What is a metaphor? Could include some examples.© BrainMass Inc. brainmass.com October 9, 2019, 6:18 pm ad1c9bdddf
What is a Metaphor?
Notes by Bjarke Viskum, University of Stirling, PhD (ip)
1) The standard dictionary definition of a metaphor describes it as 'a figure of speech in which a word or phrase literally denoting one kind of object is used in place of another to suggest a likeness between them.'
The Oxford Dictionary gives the following definition and examples: "application of name or description to something to which it is not literally applicable. - A metaphor is a figure of speech that goes further than a simile, either by saying that something is something else that it could not normally be called, e.g. The moon was a ghostly tossed upon cloudy seas or by suggesting that something appears, sounds, or behaves like something else, e.g. burning ambition, blindingly obvious, the long arm of the law".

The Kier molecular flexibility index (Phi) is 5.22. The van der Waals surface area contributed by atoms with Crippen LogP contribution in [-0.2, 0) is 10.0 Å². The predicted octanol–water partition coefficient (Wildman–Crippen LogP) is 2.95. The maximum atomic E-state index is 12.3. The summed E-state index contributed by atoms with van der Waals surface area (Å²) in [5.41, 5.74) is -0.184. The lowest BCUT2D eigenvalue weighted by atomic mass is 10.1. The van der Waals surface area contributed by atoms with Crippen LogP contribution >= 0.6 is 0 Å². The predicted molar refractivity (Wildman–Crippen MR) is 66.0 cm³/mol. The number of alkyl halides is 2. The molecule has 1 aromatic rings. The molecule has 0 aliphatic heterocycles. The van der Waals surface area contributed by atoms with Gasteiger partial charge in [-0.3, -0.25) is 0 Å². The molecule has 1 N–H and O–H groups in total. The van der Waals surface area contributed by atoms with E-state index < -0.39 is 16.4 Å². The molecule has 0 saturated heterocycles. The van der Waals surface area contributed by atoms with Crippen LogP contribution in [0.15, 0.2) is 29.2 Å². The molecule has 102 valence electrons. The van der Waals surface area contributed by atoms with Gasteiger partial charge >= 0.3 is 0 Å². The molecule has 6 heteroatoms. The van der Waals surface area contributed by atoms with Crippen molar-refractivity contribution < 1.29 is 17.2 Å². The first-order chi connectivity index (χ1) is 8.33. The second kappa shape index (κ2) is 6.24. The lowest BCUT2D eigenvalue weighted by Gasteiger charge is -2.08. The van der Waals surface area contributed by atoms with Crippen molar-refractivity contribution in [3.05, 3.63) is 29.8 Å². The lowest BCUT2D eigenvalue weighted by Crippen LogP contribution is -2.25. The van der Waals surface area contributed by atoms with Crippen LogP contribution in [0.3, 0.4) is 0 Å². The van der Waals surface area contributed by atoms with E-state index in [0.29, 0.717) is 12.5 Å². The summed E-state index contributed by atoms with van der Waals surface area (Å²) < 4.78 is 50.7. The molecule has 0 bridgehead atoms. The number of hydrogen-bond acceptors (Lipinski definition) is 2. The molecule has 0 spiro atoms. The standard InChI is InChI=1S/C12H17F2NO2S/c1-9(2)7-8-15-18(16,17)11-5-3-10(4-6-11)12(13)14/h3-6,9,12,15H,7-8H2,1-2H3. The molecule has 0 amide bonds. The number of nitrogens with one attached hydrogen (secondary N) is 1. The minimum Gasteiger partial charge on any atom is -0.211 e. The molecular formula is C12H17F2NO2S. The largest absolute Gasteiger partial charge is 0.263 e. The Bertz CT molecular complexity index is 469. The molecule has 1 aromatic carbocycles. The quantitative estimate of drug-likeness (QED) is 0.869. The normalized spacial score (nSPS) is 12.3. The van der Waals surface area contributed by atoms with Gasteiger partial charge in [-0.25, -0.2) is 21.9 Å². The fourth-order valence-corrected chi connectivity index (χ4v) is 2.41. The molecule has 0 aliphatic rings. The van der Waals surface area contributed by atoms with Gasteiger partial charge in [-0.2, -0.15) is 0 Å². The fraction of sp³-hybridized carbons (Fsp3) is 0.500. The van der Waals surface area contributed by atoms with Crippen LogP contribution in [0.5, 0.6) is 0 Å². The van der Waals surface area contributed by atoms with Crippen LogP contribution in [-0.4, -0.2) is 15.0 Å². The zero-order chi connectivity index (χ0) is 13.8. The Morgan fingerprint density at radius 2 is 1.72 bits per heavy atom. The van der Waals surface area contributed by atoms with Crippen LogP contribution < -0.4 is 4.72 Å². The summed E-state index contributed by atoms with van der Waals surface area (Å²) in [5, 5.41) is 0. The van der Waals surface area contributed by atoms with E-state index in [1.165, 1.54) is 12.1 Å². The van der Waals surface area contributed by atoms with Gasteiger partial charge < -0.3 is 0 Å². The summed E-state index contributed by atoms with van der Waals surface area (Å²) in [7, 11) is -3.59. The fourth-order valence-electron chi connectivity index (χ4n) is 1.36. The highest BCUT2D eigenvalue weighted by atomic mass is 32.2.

2) The basic theory of metaphors originated with Aristotle (Rhetoric III.4) and is know as the comparison theory. As the name suggests, the comparison theory asserts that every metaphor compares two things, e.g. Your eyes are deep blue seas, that is, a comparison between in this case 'your eyes', which is used in the literal sense, and 'deep blue seas' which is used metaphorically. Thus, according to this theory metaphors are basically similes with a 'like' left out. I could have written the same point as a simile: 'Your eyes are like deep blue seas'. However, whatever the literary merits of this kind theory, it is not this use of metaphors, which is philosophically interesting. The philosophically interesting use of metaphors involves more than abbreviating similes.
3) The basic difference between metaphors in philosophy and metaphors in literature is that where literary metaphors serve aesthetic functions, philosophical metaphors serve explanatory ...
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